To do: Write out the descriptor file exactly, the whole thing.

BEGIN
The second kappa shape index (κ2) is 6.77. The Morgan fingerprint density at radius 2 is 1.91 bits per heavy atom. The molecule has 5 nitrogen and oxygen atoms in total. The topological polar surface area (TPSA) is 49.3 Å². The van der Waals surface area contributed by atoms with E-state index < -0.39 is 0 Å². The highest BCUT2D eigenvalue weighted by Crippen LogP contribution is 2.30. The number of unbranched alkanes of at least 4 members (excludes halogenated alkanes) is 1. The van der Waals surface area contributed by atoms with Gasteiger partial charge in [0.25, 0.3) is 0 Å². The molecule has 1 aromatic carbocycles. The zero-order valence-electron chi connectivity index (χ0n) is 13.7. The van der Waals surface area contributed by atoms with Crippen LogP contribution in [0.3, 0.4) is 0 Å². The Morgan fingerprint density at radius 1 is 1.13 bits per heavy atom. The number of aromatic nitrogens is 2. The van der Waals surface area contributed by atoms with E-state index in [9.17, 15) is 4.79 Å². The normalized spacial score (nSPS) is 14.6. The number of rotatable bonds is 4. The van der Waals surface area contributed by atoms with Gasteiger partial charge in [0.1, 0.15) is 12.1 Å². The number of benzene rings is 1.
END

The second kappa shape index (κ2) is 6.77. The Morgan fingerprint density at radius 2 is 1.91 bits per heavy atom. The molecule has 5 nitrogen and oxygen atoms in total. The topological polar surface area (TPSA) is 49.3 Å². The van der Waals surface area contributed by atoms with E-state index < -0.39 is 0 Å². The highest BCUT2D eigenvalue weighted by Crippen LogP contribution is 2.30. The number of unbranched alkanes of at least 4 members (excludes halogenated alkanes) is 1. The van der Waals surface area contributed by atoms with Gasteiger partial charge in [0.25, 0.3) is 0 Å². The molecule has 1 aromatic carbocycles. The zero-order valence-electron chi connectivity index (χ0n) is 13.7. The van der Waals surface area contributed by atoms with Crippen LogP contribution in [0.3, 0.4) is 0 Å². The Morgan fingerprint density at radius 1 is 1.13 bits per heavy atom. The number of aromatic nitrogens is 2. The van der Waals surface area contributed by atoms with E-state index in [9.17, 15) is 4.79 Å². The normalized spacial score (nSPS) is 14.6. The number of rotatable bonds is 4. The van der Waals surface area contributed by atoms with Gasteiger partial charge in [0.1, 0.15) is 12.1 Å². The number of benzene rings is 1.